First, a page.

Clearly, the Mile High City's cultural cognoscenti are not architecture wimps.

Denver, like the Twin Cities, took part in the '00s global building spree by eminent architects, and ended up with two signature buildings demonstrating its commitment to art and architecture.

A Daniel Libeskind-designed addition to the Denver Art Museum (DAM) and David Adjaye's new Museum of Contemporary Art (MCA) are as different in style and temperament as the recent expansions of Walker Art Center and the Minneapolis Institute of Arts. Both provide a good study on what a museum can be.

Coincidentally, both are the first U.S. buildings completed by their architects. The Tanzania-born, London-based Adjaye, who lectured at the Walker in 2007, designed a yet-to-be-realized, mixed-use tower in downtown St. Paul, while Libeskind's Ground Zero masterplan was modified beyond recognition.

Denver Art Museum addition: aggressive yet seductive

Libeskind's 146,000-square-foot Frederic C. Hamilton Building is no ordinary museum structure. It is aggressive yet seductive, and revolutionary like Frank Gehry's Guggenheim Bilbao but with sharp edges and spears, and gravity-defying cantilevered forms. Breathtaking, it overwhelms on first approach and conjures up an exploding celestial body with its fractured muscular appendages. Libeskind sees its angular, erupting physique as a metaphor for the geology of the Rocky Mountain peaks reflected in its glinting titanium tile skin.

Critics of the $110 million expansion -- which added 60,000 square feet of gallery space when it opened three years ago -- say it's more about sculptural form and the architect's self-aggrandizement than the nuts and bolts of collecting, conserving and exhibiting art.

Indeed, Libeskind's building is a new breed with a bevy of challenges. Like how to hang art in these shape-shifting spaces. Or to move through the galleries without leaving a trail of bread crumbs. A right angle is a luxury, and the interior is as visually exhausting as the exterior is exhilarating. Any conventional traffic grid or intuitive path is nonexistent. Wood bump-outs were installed on the floors to keep people from hitting their heads on the angled walls. Notably, the spaces are more sympathetic to non-Western art such as African sculpture and textiles

Rising to 120 feet, the open atrium is rimmed by a steep stairway, and walls jut out or veer away at dramatic angles. Skylights open the cavernous space to daylight but it still seems dark with its dark stone floors. There are dizzying vistas from above and the dynamic space falls away from itself as if an ever-expanding galaxy.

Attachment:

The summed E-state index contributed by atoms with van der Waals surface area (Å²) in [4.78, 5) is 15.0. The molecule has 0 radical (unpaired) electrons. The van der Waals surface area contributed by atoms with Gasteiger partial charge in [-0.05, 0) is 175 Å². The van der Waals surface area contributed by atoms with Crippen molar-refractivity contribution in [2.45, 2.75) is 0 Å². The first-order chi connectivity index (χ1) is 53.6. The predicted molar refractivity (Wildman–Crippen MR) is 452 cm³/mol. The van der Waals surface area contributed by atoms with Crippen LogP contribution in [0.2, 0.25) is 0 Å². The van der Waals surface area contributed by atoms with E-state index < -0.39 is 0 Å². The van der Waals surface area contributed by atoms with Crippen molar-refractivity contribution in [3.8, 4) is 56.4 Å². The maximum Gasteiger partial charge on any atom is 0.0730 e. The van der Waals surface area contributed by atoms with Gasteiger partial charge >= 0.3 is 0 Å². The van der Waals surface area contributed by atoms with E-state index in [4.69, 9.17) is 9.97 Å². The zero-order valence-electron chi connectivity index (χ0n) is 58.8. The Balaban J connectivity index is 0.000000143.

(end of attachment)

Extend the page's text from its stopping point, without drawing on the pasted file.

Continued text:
The current exhibition, "Embrace," curated by the museum's new director, Christoph Heinrich, may be the answer to mastering the atrium spaces. It features commissioned installations by 18 artists whose work engages and merges with the site, such as murals painted directly on steep, angled walls (Katharina Grosse, Lawrence Weiner), sculptural works suspended from slanted ceilings (John McEnroe), or an enclosed space transformed into a hallucinatory chamber through video projection (Charles Sandison).

The building connects, by an enclosed glass and steel bridge (translation: skyway), to DAM's fortress-like 1971 North Building, designed by revered Italian modernist Gio Ponti. Ponti's faceted, gray glass tile cladding is echoed by Libeskind's titanium skin. Across a plaza is a classic Graves postmodern public library.

But it doesn't stop there. Libeskind has developed a landscape masterplan. On the other side of Martin Plaza from DAM is Libeskind's seven-story glass and zinc Museum Residences and parking ramp. Sited about the plaza are public artworks such as "Big Sweep" by Coosje van Bruggen and Claes Oldenburg (who did Minneapolis' iconic "Spoonbridge and Cherry") and Beverly Pepper's "Denver Monoliths" (think Minneapolis Central Library's "Ptolemy's Wedge").

Museum of Contemporary Art: an eco-friendly zen box

In contrast to the extroverted DAM, the two-year-old MCA is more like a zen teahouse. Comprising four floors, the 27,000-square-foot, $15.9 million building is of human scale and sits quietly on a street corner in LoDo (lower downtown). A non-collecting museum, it houses five galleries, a shop, a cafe, a live art/lecture hall, an art research library and the "Idea Box" education center. A rooftop cafe provides city and mountain views. Clad in a dark-gray glass skin and of elegant proportions, it is transformed at night into a glowing minimalist box.

The galleries, with their 18-foot ceilings, are neither too big nor too small. Adjaye attributes this comfort zone to using the ancient mathematical Golden Mean to design the spaces. Encircling the galleries is a promenade, and small Juliet balconies provide views into spaces below.

It all works. These are harmonious spaces. When I visited in early January, three radically different shows -- photos by Matthew Buckingham, cast cotton pulp sculptures by Arlene Shechet and vibrant large-scale, pour paintings by Barnaby Furnas -- were somehow all simpatico with their environment.

The eco-friendly, Gold LEED-certified building has radiant floor heating. Strategically placed picture windows bring the outside in, and T-shaped channel skylights provide daylighting for 75 percent of the spaces. Its double-skinned facade reduces energy use and allows for better air circulation and light penetration. With no dedicated parking, the MCA encourages walking, cycling and mass transit.

If the DAM raises hell, then the MCA contemplates. This is not a bad thing. Like the Walker and the Minneapolis Institute, one complements the other, generating a more dynamic and engaged art community.

St. Paul-based Mason Riddle writes about the visual arts, architecture and design for local and national publications.